Once organizations arrive at a mature state, they see their journey as accomplished and declare themselves done. However, this way they don’t adapt to technological changes and those within the business landscape. High-performing organizations are always striving to be better and never consider themselves as done or mature.
Technology leaders need to deliver software quickly and reliably to win in the market. For many companies, this requires significant changes to the way we deliver software. The key to successful change is measuring and understanding the right things with a focus on capabilities—not on maturity.
Mature organizations not only have a bad time to keep up with new technologies but they also prescribe the same set of technologies for every set of teams in order to progress. The better approach would be to take into consideration current context, used systems, goals and constraints and focus on the capabilities that will give the teams the most benefit. This way different parts of the organization are allowed to take a customized approach to improvement.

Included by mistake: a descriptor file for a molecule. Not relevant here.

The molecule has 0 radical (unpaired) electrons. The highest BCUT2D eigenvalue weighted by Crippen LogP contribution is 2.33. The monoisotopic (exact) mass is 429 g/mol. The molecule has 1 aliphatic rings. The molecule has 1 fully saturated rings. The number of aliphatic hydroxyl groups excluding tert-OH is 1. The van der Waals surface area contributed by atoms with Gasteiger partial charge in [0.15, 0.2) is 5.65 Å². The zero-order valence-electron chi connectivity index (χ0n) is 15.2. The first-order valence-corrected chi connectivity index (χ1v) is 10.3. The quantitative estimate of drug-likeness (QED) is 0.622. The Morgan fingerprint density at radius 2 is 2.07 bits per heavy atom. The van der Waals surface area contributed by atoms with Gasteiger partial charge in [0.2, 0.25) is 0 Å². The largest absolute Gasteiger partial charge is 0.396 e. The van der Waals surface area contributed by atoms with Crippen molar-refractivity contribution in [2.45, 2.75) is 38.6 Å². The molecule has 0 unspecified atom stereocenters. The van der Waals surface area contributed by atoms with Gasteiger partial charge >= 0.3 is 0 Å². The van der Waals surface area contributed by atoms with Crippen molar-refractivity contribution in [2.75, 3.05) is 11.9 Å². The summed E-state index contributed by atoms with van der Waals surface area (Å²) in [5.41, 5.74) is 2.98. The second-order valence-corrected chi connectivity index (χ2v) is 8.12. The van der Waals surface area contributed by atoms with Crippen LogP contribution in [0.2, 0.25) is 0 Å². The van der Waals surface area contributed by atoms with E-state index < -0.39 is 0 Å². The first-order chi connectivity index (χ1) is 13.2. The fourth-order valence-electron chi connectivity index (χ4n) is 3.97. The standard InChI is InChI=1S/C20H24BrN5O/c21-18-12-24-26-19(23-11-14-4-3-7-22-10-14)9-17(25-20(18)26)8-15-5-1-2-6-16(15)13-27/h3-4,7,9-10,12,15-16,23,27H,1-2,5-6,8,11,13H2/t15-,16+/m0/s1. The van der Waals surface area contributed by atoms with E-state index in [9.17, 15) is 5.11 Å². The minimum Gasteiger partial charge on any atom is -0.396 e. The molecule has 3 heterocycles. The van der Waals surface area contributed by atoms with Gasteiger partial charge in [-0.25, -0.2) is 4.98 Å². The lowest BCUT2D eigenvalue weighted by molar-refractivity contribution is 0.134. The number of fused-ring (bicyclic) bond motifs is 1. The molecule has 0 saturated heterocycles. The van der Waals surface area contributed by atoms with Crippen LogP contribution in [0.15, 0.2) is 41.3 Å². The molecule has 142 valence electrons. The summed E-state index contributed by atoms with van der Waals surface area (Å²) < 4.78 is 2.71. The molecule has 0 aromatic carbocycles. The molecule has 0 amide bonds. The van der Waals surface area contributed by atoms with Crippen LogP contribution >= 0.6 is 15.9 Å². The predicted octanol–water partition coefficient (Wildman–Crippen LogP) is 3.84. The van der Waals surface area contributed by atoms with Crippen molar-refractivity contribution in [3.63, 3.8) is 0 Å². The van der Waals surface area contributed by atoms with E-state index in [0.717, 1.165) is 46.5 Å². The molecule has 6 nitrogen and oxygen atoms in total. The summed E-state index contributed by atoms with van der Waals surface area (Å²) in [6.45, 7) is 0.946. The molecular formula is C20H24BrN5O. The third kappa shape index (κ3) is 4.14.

Maturity models also tend to define a static level of technological, procedural and organizational abilities to be achieved. What is good enough and high-performing today, might no longer be good enough next year.
Most organizations focus on “old-school” technical measures like lines of code, velocity which measure some performance locally (in general within a limited scope) rather than on a more global one. Developers (and DevSecOps folks as well) are supposed to solve business problems and therefore focus on a global outcome and not output. It doesn’t matter how many lines of code your team has, how often you deploy, how many Security tools you have implemented within your CI/CD pipeline. If it doesn’t help to achieve organizational goals, then you’re focussing more on the output rather than outcome.